The six Centurion tanks were collected from Lulworth at noon on 13th May 1945 and immediately set off for the port of Southampton. They arrived at No. 20 Transit Camp in the evening. The next morning, they were embarked on Landing Craft Tank (L.C.T.) 798 and 1035 commanded by Lieutenant. C. D. Mitchell and Sub Lieutenant M. F. Bowe, respectively.
On Tuesday, 15th May, the L.C.T.s set sail from Southampton, but stopped overnight at Newhaven and Deal before arriving at Ostend and then finally Antwerp on the evening of the 18th. Disembarking on the 19th, they underwent two days of inspections, including final drive checks on vehicle P.11 before a road march to Nijmegen, a distance of 142 km.
By the 23rd, when they stopped overnight at the town of Brunen (77 km from Nijmegen), the tanks had covered 224 miles on the continent and the road march continued despite the wet weather, with overnight stops at Osnabruck on the 24th and Brentwede on the 25th. They remained there for two days until, on the 28th, the rain finally relented and they set off once more. This time, the drive took them to Hollendstedt, a distance of 80 miles (129 km), where again they stopped for two days. Finally, on the 30th, they left Hollendstedt and did a single 84 mile (135 km) road march to Gribbohn, arriving in the evening. During this transit from the UK and the road march through Holland, just two problems had occurred and both were gearbox failures. The first had taken place before the tanks had even started off at Lulworth and was likely a problem of manufacture. The second, over 700 miles (1,127 km) later, was just 40 miles (64.4 km) outside Hamburg. Other than that, maintenance had been straightforward, apart from a single quill shaft on an auxiliary engine failing. Nonetheless, all of the faults for all of the tanks were carefully logged.
Having arrived safely with little problems, the vehicles underwent their unit trials, followed, between 27th June and 14th July, by live-firing trials at the ranges at Lommel, Belgium. Other trials were then carried out, with the tanks simulating combat attacks and tactical movement – all of which went well.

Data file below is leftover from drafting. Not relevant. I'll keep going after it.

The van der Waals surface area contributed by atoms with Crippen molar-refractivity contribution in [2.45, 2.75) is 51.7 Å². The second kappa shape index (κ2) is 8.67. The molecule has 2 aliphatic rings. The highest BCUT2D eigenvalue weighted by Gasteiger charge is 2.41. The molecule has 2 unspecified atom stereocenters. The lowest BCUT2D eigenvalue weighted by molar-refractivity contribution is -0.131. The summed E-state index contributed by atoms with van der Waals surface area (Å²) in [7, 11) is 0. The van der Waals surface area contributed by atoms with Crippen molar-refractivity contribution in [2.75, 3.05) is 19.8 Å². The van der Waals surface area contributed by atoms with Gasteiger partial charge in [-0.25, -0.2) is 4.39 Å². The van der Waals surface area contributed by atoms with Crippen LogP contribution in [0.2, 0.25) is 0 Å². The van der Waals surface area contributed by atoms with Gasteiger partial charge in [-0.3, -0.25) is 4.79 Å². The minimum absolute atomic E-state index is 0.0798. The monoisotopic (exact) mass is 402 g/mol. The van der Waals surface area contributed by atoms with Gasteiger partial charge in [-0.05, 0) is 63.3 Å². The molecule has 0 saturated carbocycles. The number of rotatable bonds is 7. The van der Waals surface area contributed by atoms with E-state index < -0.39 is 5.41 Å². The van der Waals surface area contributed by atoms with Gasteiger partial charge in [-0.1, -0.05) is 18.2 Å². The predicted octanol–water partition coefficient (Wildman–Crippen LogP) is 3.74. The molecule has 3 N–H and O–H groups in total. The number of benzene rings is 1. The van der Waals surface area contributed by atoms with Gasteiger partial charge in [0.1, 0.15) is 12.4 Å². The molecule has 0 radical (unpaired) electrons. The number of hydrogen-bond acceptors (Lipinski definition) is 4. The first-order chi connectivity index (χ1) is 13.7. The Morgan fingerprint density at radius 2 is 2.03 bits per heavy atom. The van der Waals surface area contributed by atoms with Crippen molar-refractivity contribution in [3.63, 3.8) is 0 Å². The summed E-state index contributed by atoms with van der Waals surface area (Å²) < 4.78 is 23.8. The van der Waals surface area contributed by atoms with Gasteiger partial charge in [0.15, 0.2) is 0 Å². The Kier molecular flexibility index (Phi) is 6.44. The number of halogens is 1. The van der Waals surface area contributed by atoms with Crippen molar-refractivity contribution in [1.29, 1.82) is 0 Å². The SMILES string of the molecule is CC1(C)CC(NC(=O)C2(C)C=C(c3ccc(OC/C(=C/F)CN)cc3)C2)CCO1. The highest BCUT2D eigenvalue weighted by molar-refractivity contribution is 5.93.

Valuable experience with this new tank had been obtained in a relatively short time. A summary of the various faults, whether major or minor, was logged. From this and from discussion within the D.T.D., amendments to the A.41 design would be made.
The gearbox failures were perhaps surprising only in that they were so irregular and uncommon. A lot of previous problems during the war with tanks had been centered around gearbox trouble and yet this new transmission proved itself to have learned those lessons. The design had indeed taken knowledge from the Z51 Merritt-Brown unit which had been used in the Cromwell and Comet. The change was centered around adding a differential lock to the 7-speed (5 forward and 2 reverse) speed box, as this would help the driver to control one track over another in the event of becoming bogged down on soft ground.
On top of this change, a dry oil sump was fitted with oil injection for the gears, which helped both lubricate and cool the gears. A new double reduction system was part of the transmission and this was known as the Z51. The new gearbox was efficient and greatly improved the gear ratios in use to produce the power required at the sprockets. With the high-speed reverse gear added later to improve the design yet further, the nomenclature of the Z51-type box was now ‘Z51R’ (R for high-speed Reverse).